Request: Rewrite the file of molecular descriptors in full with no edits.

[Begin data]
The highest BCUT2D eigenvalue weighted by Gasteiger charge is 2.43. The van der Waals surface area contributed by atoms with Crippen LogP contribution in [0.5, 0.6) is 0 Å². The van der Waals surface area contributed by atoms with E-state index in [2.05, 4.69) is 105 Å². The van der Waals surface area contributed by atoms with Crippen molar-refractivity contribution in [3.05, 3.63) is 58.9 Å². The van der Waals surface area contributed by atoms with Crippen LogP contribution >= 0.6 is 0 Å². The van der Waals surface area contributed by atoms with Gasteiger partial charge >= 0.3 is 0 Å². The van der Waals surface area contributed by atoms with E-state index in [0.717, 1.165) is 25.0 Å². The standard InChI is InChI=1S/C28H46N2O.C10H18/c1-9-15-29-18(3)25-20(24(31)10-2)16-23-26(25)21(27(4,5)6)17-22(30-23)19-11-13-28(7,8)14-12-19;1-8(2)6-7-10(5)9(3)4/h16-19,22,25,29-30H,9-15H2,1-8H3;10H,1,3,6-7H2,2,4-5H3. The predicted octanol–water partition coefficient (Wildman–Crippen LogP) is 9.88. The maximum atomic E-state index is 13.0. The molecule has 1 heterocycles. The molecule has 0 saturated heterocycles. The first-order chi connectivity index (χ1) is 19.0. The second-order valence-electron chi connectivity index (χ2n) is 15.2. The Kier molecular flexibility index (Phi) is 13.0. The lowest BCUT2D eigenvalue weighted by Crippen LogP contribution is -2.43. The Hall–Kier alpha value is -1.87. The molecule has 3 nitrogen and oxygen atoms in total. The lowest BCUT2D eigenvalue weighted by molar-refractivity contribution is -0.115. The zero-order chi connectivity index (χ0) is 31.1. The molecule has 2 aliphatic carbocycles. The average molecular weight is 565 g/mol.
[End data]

The highest BCUT2D eigenvalue weighted by Gasteiger charge is 2.43. The van der Waals surface area contributed by atoms with Crippen LogP contribution in [0.5, 0.6) is 0 Å². The van der Waals surface area contributed by atoms with E-state index in [2.05, 4.69) is 105 Å². The van der Waals surface area contributed by atoms with Crippen molar-refractivity contribution in [3.05, 3.63) is 58.9 Å². The van der Waals surface area contributed by atoms with Crippen LogP contribution >= 0.6 is 0 Å². The van der Waals surface area contributed by atoms with Gasteiger partial charge >= 0.3 is 0 Å². The van der Waals surface area contributed by atoms with E-state index in [0.717, 1.165) is 25.0 Å². The standard InChI is InChI=1S/C28H46N2O.C10H18/c1-9-15-29-18(3)25-20(24(31)10-2)16-23-26(25)21(27(4,5)6)17-22(30-23)19-11-13-28(7,8)14-12-19;1-8(2)6-7-10(5)9(3)4/h16-19,22,25,29-30H,9-15H2,1-8H3;10H,1,3,6-7H2,2,4-5H3. The predicted octanol–water partition coefficient (Wildman–Crippen LogP) is 9.88. The maximum atomic E-state index is 13.0. The molecule has 1 heterocycles. The molecule has 0 saturated heterocycles. The first-order chi connectivity index (χ1) is 19.0. The second-order valence-electron chi connectivity index (χ2n) is 15.2. The Kier molecular flexibility index (Phi) is 13.0. The lowest BCUT2D eigenvalue weighted by Crippen LogP contribution is -2.43. The Hall–Kier alpha value is -1.87. The molecule has 3 nitrogen and oxygen atoms in total. The lowest BCUT2D eigenvalue weighted by molar-refractivity contribution is -0.115. The zero-order chi connectivity index (χ0) is 31.1. The molecule has 2 aliphatic carbocycles. The average molecular weight is 565 g/mol.